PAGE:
Lela lay in her bed with her left leg crossed over the right, staring at the wall to her left. A portrait of her high school graduating class hung in the center of the wall. Next, she looked to the front of her where her dresser stood. On top of it rested a glass case containing a porcelain doll of Mrs. Jackie Kennedy dressed in her white wedding gown. Glancing to the upper left corner of her front wall, a baby photo of herself caught her attention. “I had to be at least a year old at the time the photo was taken.”
Her brother Mac walked into her bedroom with his friend Fenton.
Lela startled, because she was lost in her thoughts. “I didn’t know you guys were there. What’s up?”
“Where here to finish painting the rest of this room.” Mac set the can of paint next to the door, flipped off the lid, and began painting the edge of the door.
“No. Don’t paint anything. I like the natural look of the wood. Look what you’ve done. This is valuable wood. You’re in the construction field and you don’t know valuable wood when you see it?” Lela shrieked as she swung her legs over her bed and jumped to the floor.
Mac glared at her with the paintbrush in his hand. “What are you getting so upset about. I can always take it off with paint thinner.”
“No. You’ll make it worse, because the wood will be damaged more.” Lela walked up to her bedroom door where she examined the spot he painted. “I’m furious with you right now. Please take your can of paint and start doing some work in the hall. Whatever you do, do not paint anymore of the woodwork.” She glared at Mac, “I mean it,” and smacked her hand against the door.
Fenton took some deep breaths before intervening. “Calm down, Lela. There’s no need to get upset. It was a simple mistake your brother did. Everyone makes mistakes. No one is perfect. We are all children of the Lord. Don’t judge him for his mistake. It’s something which could happen to anyone.”
Looking at Fenton, Lela vented, “Such a mistake can only happen to people who are ignorant about such things, because they never took the initiative to educate themselves about woodwork and the value of it. This is valuable wood here. You both should know that.”
“Let’s see. You went to college for four years. Got not only an Associates in liberal arts, but a BA in creative writing. Our field is in construction. Yet, you’re educating us about woodwork and the value of wood?” Fenton put his hand in the pocket of his denim jacket and pulled out a packet of cigarettes.
“There’s no smoking in this house. Put those away now. And yes. I went to college for four years. However, creative writing isn’t the only thing I studied in college. I also had several courses in architecture. In particular, I studied historical architecture, if you must know. I’ve very knowledge about architecture. Also, throughout my four years of college, I learned the value of wood, especially woodwork. Therefore, I do know what I’m talking about. So the next time you want to be sarcastic, Fenton, think before you speak.” Lela grabbed the packet of cigarettes from his hand and stuffed it back into the pocket of his denim jacket. “I told you to put those away. I meant it.”
“Okay, Lela, chill. Fenton didn’t mean anything by what he said. He didn’t know what you’re knowledgeable of and what you aren’t. How was he supposed to know what courses you studied in college? It’s not like you’ve ever had a conversation with him about it.” Mac picked up the can of paint and headed into the hallway, followed by Fenton who picked up the paint brushes which rested in their container.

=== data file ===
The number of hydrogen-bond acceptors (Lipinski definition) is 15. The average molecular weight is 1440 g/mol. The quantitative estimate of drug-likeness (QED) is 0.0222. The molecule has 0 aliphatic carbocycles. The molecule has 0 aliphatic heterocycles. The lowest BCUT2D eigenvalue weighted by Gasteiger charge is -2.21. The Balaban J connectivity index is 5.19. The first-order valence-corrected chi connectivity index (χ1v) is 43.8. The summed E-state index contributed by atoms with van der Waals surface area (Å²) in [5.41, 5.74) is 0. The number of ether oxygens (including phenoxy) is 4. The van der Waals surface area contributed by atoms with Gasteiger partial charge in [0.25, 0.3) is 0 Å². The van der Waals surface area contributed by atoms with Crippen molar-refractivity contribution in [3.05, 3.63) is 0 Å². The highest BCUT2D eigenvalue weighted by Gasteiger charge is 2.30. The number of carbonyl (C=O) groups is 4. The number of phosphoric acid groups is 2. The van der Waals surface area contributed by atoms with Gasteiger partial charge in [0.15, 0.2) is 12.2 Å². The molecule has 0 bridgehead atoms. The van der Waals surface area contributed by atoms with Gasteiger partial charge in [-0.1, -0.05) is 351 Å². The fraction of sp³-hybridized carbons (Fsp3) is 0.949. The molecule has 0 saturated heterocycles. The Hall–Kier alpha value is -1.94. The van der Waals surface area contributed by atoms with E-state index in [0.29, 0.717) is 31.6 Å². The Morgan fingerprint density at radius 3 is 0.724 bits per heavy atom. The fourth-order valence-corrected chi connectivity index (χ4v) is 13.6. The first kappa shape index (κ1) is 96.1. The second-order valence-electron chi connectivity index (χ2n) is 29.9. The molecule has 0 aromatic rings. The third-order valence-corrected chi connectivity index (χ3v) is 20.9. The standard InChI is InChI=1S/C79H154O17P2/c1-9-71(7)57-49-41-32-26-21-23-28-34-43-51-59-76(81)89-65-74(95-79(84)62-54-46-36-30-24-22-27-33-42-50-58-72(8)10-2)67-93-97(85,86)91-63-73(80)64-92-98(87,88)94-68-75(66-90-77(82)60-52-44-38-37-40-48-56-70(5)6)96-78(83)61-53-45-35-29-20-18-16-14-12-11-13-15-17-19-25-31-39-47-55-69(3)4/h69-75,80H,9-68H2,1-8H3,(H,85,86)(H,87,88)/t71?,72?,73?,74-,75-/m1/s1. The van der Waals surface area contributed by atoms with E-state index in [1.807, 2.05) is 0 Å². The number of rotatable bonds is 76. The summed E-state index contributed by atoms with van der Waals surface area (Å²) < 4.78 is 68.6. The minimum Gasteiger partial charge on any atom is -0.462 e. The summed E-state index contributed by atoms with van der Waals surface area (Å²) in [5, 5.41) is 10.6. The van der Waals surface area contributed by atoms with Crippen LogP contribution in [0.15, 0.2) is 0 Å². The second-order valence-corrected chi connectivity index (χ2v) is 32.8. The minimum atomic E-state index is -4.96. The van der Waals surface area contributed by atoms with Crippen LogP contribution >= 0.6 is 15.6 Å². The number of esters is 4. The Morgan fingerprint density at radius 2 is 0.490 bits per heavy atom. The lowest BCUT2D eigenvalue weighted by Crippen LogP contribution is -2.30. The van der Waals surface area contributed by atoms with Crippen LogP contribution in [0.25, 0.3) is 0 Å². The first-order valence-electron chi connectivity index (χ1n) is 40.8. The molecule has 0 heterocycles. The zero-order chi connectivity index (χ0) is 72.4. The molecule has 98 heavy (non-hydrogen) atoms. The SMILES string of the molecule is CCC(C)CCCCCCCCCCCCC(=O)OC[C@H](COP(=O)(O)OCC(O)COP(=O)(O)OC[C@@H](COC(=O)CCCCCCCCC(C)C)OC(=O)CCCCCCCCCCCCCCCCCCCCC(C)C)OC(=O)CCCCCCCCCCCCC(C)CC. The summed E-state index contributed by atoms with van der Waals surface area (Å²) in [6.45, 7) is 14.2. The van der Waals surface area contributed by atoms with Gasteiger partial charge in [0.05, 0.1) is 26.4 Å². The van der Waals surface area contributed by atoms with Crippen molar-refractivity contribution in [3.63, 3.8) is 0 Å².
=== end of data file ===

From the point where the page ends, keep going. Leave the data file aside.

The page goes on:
“One thing straight, Mac. Neither one of you should never assume you know everything there is to know about me. I guarantee you don’t even know half of what you think you know about me nor about anything else.” Lela’s clenched her teeth as she held up her trembling hands. “Do you think you’re smart. Do you? Do either one of you think your so smart. Because if you were, you’d know not only how to do your job, but you’d know how to do it right. Before you do any painting for a client, be sure you have background knowledge about wood and woodwork. No some historical background about the kinds of architecture for the homes or buildings you work on.”
“Okay. Can we do our job now? Fenton, help me put tape along the edges of the woodwork so we don’t get any paint on it while we are painting the walls. We’ll also need to cover up the light fixture.” Mac grabbed some tape from the tool box, and started applying the tape.
Fenton took the tape from him and did the same.
Lela pressed her hand against her throbbing forehead to ease the pain. Her breaths were heavy, and her heartbeat quickened.
Mac glanced in her direction, furling his eyes. “Lela, is everything okay? You don’t look so good.” He walked up to her, put his hand against her back, and pulled up the stool where he helped her sit down.
“I’ll be alright in a minute. You guys made me so mad. Nothing more. I always get upset whenever I’m passionate about something. I’m passionate about anything to do with history. I believe in preserving historical dwellings and artifacts instead of destroying them. If only you guys had a sense of appreciation for them as I do.” Lela smacked her hands down on her thighs when she caught herself losing her temper again. “I know. I know. I have to calm down. Just give me a minute.”
“I’m sorry. I didn’t know anything about the significance of the woodwork. To me, if something is old, it needs fixing in some way. But, I guess I was wrong. No, I was definitely wrong.” Mac smacked his forehead. He walked back to the corner he was working on, and continued applying the tape along the edges of the woodwork.
© Copyright, Kiki Stamatiou, 2016